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Proposed Section 162(m) Regs: Corporate Transactions

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January 28, 2020 | Barbara Baksa

Proposed Section 162(m) Regs: Corporate Transactions

This week I continue my coverage of the IRS’s newly proposed regulations under Section 162(m). These regulations would implement the amendments to Section 162(m) under the Tax Cuts and Jobs Act of 2017 and expand upon the guidance in Notice 2018-68. For today’s blog entry, I look at the effect of corporate transactions on a company’s covered employees.

Mergers and Acquisitions

One question that wasn’t covered in Notice 2018-68 is whether covered employees of an acquired company are still covered after the acquisition. The IRS answers the question in the proposed regs, but it’s not good news.

The short answer is yes. Under the proposed regs, when a public company is acquired by or merges with another public company, the covered employees of the target (which the regs refer to as a “predecessor corporation”) will remain covered employees in the new company. Thus, an acquisition of a public company could significantly increase the acquirer’s covered employees.

Chain, Chain, Chain…Chain of, er, Companies

The above rule can apply through multiple acquisitions. Per the proposed regs:

A reference to a predecessor of a corporation includes each predecessor of the corporation and the predecessor or predecessors of any prior predecessor or predecessors.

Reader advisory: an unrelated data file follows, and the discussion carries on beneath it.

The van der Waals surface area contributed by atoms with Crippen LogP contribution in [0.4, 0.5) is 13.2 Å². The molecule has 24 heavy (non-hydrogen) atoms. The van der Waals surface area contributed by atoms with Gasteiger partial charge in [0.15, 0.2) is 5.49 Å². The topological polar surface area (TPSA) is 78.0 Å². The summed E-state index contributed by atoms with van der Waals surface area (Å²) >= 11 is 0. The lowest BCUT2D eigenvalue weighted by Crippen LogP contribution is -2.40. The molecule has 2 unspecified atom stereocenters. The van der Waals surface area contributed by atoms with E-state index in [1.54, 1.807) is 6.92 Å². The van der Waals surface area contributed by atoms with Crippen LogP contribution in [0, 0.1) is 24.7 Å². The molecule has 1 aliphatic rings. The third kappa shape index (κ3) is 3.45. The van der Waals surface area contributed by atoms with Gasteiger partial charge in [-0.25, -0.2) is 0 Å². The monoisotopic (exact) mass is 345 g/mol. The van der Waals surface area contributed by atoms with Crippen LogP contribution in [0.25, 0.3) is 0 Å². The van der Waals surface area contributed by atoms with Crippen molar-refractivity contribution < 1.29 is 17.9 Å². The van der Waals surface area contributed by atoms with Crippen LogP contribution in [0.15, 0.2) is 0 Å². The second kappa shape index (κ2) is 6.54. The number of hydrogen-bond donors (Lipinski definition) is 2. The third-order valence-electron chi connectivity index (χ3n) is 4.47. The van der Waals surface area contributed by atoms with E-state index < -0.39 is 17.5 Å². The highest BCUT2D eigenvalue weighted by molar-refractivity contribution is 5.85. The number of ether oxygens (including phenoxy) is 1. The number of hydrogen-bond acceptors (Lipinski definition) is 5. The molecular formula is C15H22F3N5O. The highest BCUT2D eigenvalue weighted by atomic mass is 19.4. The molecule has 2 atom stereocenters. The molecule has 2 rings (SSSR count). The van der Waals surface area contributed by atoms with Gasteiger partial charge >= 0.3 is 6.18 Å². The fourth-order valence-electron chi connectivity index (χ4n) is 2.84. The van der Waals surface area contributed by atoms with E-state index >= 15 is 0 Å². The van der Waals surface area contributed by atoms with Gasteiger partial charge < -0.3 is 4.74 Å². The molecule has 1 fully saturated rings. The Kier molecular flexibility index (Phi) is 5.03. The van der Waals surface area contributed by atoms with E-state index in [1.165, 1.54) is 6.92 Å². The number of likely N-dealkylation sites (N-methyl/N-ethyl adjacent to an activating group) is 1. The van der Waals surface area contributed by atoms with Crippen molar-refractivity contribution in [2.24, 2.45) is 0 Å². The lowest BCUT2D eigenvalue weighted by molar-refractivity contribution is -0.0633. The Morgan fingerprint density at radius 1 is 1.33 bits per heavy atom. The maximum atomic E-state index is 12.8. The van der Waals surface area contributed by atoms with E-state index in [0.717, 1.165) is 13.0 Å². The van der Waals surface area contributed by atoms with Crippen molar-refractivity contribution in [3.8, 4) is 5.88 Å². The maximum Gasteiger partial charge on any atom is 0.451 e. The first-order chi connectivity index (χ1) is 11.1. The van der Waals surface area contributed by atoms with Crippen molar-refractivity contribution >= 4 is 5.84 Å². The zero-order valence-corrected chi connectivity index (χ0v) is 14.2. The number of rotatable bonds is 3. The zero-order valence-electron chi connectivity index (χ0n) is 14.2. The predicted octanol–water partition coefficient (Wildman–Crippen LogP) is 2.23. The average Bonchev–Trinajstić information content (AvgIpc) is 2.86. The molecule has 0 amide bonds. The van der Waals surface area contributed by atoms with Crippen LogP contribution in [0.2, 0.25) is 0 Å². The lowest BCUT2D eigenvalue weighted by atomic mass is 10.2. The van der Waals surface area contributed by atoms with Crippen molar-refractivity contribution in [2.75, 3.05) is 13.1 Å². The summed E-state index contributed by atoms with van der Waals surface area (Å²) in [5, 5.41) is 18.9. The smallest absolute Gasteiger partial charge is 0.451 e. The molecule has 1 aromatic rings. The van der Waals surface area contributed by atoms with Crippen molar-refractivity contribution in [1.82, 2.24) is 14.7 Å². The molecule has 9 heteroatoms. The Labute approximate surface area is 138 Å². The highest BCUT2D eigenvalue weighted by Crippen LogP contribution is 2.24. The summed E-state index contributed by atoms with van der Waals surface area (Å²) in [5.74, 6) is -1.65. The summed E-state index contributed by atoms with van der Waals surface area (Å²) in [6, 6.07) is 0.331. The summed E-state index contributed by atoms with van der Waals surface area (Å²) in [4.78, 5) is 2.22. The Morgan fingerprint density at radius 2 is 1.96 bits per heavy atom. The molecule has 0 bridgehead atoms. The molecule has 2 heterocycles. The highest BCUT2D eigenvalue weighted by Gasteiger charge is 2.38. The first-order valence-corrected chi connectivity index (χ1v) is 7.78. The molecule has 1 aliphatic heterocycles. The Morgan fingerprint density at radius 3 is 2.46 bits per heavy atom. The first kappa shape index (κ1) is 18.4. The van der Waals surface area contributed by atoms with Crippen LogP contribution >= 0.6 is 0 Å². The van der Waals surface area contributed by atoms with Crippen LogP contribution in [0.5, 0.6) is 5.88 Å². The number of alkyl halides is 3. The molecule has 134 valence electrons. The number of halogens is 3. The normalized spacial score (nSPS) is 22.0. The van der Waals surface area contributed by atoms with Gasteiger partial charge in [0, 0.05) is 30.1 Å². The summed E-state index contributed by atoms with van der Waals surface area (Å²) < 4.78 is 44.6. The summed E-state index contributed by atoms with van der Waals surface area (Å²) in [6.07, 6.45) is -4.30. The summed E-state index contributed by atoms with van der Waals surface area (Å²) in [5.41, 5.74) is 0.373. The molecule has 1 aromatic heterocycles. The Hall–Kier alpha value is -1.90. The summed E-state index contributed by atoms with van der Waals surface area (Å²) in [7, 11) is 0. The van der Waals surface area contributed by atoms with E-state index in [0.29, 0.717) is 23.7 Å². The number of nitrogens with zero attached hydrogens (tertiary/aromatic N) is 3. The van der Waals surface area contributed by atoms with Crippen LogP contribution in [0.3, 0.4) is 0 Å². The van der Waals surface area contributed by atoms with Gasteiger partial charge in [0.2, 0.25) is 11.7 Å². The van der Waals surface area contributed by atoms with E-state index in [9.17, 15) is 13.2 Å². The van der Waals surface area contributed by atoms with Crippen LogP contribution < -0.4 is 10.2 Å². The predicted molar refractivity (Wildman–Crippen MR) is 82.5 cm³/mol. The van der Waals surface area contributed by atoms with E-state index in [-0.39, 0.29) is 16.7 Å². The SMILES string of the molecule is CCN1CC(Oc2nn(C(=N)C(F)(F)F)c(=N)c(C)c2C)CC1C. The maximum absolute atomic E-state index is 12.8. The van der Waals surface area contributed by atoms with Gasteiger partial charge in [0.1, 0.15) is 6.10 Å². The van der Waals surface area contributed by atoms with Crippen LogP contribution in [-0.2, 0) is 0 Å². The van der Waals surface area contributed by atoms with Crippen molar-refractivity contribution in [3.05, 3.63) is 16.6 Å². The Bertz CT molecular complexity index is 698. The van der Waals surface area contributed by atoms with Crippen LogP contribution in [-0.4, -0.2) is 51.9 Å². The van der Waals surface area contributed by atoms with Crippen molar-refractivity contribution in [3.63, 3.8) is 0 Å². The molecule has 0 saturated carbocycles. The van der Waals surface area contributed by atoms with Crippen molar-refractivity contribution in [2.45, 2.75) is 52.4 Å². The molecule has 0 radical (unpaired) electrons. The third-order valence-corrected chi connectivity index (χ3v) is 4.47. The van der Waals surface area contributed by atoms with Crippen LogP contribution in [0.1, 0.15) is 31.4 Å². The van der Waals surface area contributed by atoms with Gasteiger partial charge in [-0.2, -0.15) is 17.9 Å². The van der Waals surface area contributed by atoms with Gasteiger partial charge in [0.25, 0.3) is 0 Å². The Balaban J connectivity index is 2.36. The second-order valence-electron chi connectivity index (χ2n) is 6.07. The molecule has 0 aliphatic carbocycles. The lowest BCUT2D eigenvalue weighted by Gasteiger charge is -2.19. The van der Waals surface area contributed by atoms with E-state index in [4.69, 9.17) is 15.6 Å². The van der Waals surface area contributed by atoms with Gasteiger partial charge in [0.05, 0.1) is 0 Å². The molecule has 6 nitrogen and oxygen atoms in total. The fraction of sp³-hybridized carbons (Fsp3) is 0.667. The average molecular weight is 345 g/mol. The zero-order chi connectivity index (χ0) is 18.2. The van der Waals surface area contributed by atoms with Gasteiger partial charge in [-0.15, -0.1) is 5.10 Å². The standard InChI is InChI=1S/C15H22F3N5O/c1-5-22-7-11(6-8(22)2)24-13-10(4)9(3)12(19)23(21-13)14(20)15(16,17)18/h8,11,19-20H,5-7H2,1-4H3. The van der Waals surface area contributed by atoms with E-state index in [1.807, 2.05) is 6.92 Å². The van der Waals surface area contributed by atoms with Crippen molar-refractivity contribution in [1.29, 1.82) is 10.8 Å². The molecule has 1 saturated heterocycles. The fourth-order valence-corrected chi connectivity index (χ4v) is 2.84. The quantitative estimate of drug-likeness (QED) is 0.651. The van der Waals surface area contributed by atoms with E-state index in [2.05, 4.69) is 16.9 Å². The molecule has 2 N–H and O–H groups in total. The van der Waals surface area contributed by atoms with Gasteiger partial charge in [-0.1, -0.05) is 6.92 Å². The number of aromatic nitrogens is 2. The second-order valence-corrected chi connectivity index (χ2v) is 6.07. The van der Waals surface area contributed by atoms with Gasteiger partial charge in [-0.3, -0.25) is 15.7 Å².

That’s pretty hard to parse, but I think what it means is that if Public Company A is acquired by Public Company B, which is subsequently acquired by Public Company C, any covered employees from Company A that manage to stick around though both acquisitions will still be covered employees in Company C.

Public to Private to Public

In some circumstances, when a company goes private and then goes public again (or is acquired by a public company), the original public company will be considered a predecessor company of the current public company. This means that whoever was a covered employee in the original public company will be covered in the current public company. This applies if the company becomes public for a taxable year that ends within 36 months of when the original public company’s federal tax returns were last due.


In a spin-off, executives can end up being a covered employee for both companies. Any employee of the original combined entity that is hired by the spun off entity within the 12 months before or after the spin off is a covered employee for both entities (the spun-off entity and the company that did the spinning off). (This assumes that both entities are publicly held.)

Some Good News—There’s a Transition

All of the predecessor corporation stuff only applies to corporate transactions that occur after tax years beginning after December 31, 2016, so you don’t have to review all your company acquisitions since the beginning of time to figure out who should be a covered employee. But if you’ve had any corporate transactions since December 31, 2016, you may need to review the employees who were covered in those companies to ensure they are treated as covered employees in your company.

Not a Do-It-Yourself Project

Not surprisingly, the rules proposed by the IRS are more complicated than I’ve described here. If your company has acquired public companies or private companies that were once public, or if you’ve spun off any entities (or if your company was spun off from a public company), I recommend that you review each corporate transaction with your legal counsel to determine if any of the employees of these entities are covered employees for your company.

- Barbara

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